Monday, August 6, 2007

First in a Series

Years ago, when I was first getting serious about photography, Dawn and I visited Savannah, GA, and fell in love with SCAD, Savannah College of Art and Design. The way they have revived downtown by placing the school in abandoned buildings is very inspiring. While touring the school, I was lucky enough to meet with the chair of the photography department. When I returned home, I sent him a link to my website and asked him what I could do to improve my chances to be accepted to the MFA program. He very generously took time to look at my "portfolio"--it hardly deserved such a professional title--and gave me some advice. He said study other photographers to understand the field as it currently existed and to think beyond the single shot. He said I had a "good eye"--a nice way of saying I was a hobbyist still--but ultimately just had a bunch of snapshots. To really move forward and grow as a photographer, he told me I needed to develop ideas for series of connected images.

Needless to say, this was disappointing to a self-deluded photographer who just wanted to hear that I didn't need to apply to SCAD since my talent was so self-evident. I would be accepted without question. However, after the sting wore off, I realized he made a lot of sense. I certainly had a few themes that I was drawn to--see earlier posts for examples--but had never started with an idea first and then took pictures to embody that idea. I had always worked the other way around, just taking photos of things I responded to viscerally and afterward trying to see a narrative that connected them together.

Over the ensuing years, as I've developed as a photographer and artist, I've been thinking about Ideas and what would make a good series and have come up with a few possibilities. I wanted to take this entry to sketch out one such series. It is still very fuzzy in my head and so would love to get any feedback from you.

Food. I'm fascinated with food. Not only the consumption of it--I love to cook, love to eat--but also the ways in which it gets commodified in our culture. Needless to say, our relationship to food in the United States is different than a society that doesn't have such abundance. Only in an industrialized, rich country, for example, could food literally be a toy.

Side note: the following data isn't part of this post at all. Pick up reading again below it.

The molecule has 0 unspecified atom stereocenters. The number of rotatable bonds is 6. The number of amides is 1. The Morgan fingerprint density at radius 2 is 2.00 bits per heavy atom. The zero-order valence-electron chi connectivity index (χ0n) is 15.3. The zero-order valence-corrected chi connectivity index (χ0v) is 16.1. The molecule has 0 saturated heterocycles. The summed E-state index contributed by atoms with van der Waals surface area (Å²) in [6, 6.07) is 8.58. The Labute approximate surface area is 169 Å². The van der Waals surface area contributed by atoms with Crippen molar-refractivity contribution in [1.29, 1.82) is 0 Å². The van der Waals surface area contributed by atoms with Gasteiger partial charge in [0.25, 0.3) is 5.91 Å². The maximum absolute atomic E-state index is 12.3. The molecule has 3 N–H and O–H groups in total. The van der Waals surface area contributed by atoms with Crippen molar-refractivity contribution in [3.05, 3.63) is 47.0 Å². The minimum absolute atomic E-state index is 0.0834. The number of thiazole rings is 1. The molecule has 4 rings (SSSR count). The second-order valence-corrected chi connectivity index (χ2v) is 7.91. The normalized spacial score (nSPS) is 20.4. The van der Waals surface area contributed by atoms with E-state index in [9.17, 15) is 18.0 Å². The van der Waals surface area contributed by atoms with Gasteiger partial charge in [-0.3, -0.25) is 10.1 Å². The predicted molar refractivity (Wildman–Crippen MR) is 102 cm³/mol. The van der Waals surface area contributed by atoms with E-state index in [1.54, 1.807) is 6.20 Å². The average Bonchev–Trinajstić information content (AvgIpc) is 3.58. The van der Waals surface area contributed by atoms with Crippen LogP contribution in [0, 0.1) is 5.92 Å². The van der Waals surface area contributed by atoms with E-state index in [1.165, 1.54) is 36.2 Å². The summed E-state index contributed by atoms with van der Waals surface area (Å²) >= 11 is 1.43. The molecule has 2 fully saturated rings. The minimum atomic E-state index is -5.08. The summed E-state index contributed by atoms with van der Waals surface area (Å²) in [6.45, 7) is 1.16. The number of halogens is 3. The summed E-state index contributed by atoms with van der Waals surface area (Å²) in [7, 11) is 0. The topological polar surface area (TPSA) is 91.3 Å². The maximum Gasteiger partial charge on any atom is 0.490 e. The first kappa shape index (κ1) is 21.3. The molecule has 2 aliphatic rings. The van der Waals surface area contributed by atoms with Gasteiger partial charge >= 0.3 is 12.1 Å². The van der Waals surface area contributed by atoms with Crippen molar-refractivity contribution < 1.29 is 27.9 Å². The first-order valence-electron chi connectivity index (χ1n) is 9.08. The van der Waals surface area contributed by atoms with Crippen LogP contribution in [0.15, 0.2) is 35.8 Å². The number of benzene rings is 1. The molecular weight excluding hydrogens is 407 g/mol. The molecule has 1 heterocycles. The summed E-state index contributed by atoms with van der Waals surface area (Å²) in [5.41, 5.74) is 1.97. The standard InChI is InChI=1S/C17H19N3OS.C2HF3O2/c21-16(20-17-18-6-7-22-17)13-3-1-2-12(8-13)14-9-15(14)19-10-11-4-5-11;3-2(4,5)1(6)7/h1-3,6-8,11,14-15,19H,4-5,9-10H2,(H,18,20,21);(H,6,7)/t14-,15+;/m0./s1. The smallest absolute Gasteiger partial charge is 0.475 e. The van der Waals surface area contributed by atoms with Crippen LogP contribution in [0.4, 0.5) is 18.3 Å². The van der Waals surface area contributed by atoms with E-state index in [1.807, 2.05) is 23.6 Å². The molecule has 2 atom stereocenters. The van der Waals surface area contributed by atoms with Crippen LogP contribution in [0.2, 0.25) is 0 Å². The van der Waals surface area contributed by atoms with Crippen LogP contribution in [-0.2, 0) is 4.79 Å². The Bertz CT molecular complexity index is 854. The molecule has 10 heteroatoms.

Food is a complicated commodity though because it's not just a sign of wealth or prestige, but is essential to life. Unlike most consumer items, food is actually consumed. The bare nutritive value of it gets repackaged in a variety of ways though according to social and cultural values. I'm fascinated with how we package and sell this essential item. The various brands of foodstuffs stacked on grocery store shelves have roughly the same nutrient value, no matter what brand. So what stimulates the competition for sales required in a capitalist food culture? Primarily, it's a graphical battle. The artistic design that goes into creating the labels marks the food as creating its value to consumers through how well it calls to the eye on the shelf as a graphical abstraction separate from its nutritive value. In some ways, this is a topic already well explored by the likes of Andy Warhol in his famous Campbell soup can pieces.

However, grocery stores are not the only gathering places for food in our culture. I'm also fascinated with the visual aspect of food when it is presented in restaurants. The visible markers that go into differentiating a fast food lunch at McDonald's--the paper wrappers, paper cups, and colorful cardboard containers--from a fancy dinner at a gourmet bistro--flowers and candles on the table, china, a garnish on the plate. It is a feast for the eye as well as the belly.

I became especially interested in how we interact with the food, as the consumer literally consumes the work of art. My idea was to capture the canvas of the plate *after* the consumer/eater/artist had finished eating. Here are two examples: